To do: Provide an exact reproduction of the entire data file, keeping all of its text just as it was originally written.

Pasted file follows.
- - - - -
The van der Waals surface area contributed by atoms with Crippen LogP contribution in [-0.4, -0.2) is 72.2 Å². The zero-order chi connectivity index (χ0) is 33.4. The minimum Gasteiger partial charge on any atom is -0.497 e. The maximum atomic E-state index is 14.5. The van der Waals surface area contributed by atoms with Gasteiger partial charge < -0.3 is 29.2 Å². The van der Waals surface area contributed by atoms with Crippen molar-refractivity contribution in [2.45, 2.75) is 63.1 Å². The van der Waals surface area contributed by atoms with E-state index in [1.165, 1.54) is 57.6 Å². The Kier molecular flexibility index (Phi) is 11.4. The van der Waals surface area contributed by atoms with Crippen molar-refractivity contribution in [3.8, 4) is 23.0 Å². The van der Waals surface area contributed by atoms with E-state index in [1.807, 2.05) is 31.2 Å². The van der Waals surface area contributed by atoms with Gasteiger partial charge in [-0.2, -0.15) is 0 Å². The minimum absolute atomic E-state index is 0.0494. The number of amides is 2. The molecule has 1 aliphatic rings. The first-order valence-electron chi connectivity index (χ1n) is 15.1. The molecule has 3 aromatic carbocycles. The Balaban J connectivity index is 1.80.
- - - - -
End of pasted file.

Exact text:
The van der Waals surface area contributed by atoms with Crippen LogP contribution in [-0.4, -0.2) is 72.2 Å². The zero-order chi connectivity index (χ0) is 33.4. The minimum Gasteiger partial charge on any atom is -0.497 e. The maximum atomic E-state index is 14.5. The van der Waals surface area contributed by atoms with Gasteiger partial charge < -0.3 is 29.2 Å². The van der Waals surface area contributed by atoms with Crippen molar-refractivity contribution in [2.45, 2.75) is 63.1 Å². The van der Waals surface area contributed by atoms with E-state index in [1.165, 1.54) is 57.6 Å². The Kier molecular flexibility index (Phi) is 11.4. The van der Waals surface area contributed by atoms with Crippen molar-refractivity contribution in [3.8, 4) is 23.0 Å². The van der Waals surface area contributed by atoms with E-state index in [1.807, 2.05) is 31.2 Å². The van der Waals surface area contributed by atoms with Gasteiger partial charge in [-0.2, -0.15) is 0 Å². The minimum absolute atomic E-state index is 0.0494. The number of amides is 2. The molecule has 1 aliphatic rings. The first-order valence-electron chi connectivity index (χ1n) is 15.1. The molecule has 3 aromatic carbocycles. The Balaban J connectivity index is 1.80.